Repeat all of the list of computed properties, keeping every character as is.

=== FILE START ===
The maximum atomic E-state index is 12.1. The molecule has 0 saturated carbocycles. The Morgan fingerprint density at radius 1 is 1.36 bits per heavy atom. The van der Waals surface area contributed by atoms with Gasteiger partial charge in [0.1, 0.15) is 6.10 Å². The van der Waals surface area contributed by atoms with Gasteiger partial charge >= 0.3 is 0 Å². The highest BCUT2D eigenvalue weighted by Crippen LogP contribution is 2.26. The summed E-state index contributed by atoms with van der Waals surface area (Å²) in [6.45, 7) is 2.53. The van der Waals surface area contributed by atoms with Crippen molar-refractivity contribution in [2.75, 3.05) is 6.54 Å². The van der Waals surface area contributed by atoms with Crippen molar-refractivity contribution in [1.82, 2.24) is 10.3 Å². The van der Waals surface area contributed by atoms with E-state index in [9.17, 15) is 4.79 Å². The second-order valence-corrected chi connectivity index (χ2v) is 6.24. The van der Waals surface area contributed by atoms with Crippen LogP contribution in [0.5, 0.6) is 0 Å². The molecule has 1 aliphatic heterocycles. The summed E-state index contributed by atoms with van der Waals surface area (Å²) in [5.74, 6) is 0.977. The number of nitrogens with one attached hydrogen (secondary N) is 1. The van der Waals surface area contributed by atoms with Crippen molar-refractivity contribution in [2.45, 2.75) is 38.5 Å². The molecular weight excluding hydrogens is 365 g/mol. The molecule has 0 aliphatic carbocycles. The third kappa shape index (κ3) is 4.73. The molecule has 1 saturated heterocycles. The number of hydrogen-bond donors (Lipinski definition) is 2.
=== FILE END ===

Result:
The maximum atomic E-state index is 12.1. The molecule has 0 saturated carbocycles. The Morgan fingerprint density at radius 1 is 1.36 bits per heavy atom. The van der Waals surface area contributed by atoms with Gasteiger partial charge in [0.1, 0.15) is 6.10 Å². The van der Waals surface area contributed by atoms with Gasteiger partial charge >= 0.3 is 0 Å². The highest BCUT2D eigenvalue weighted by Crippen LogP contribution is 2.26. The summed E-state index contributed by atoms with van der Waals surface area (Å²) in [6.45, 7) is 2.53. The van der Waals surface area contributed by atoms with Crippen molar-refractivity contribution in [2.75, 3.05) is 6.54 Å². The van der Waals surface area contributed by atoms with Crippen molar-refractivity contribution in [1.82, 2.24) is 10.3 Å². The van der Waals surface area contributed by atoms with E-state index in [9.17, 15) is 4.79 Å². The second-order valence-corrected chi connectivity index (χ2v) is 6.24. The van der Waals surface area contributed by atoms with Crippen LogP contribution in [0.5, 0.6) is 0 Å². The molecule has 1 aliphatic heterocycles. The summed E-state index contributed by atoms with van der Waals surface area (Å²) in [5.74, 6) is 0.977. The number of nitrogens with one attached hydrogen (secondary N) is 1. The van der Waals surface area contributed by atoms with Crippen molar-refractivity contribution in [2.45, 2.75) is 38.5 Å². The molecular weight excluding hydrogens is 365 g/mol. The molecule has 0 aliphatic carbocycles. The third kappa shape index (κ3) is 4.73. The molecule has 1 saturated heterocycles. The number of hydrogen-bond donors (Lipinski definition) is 2.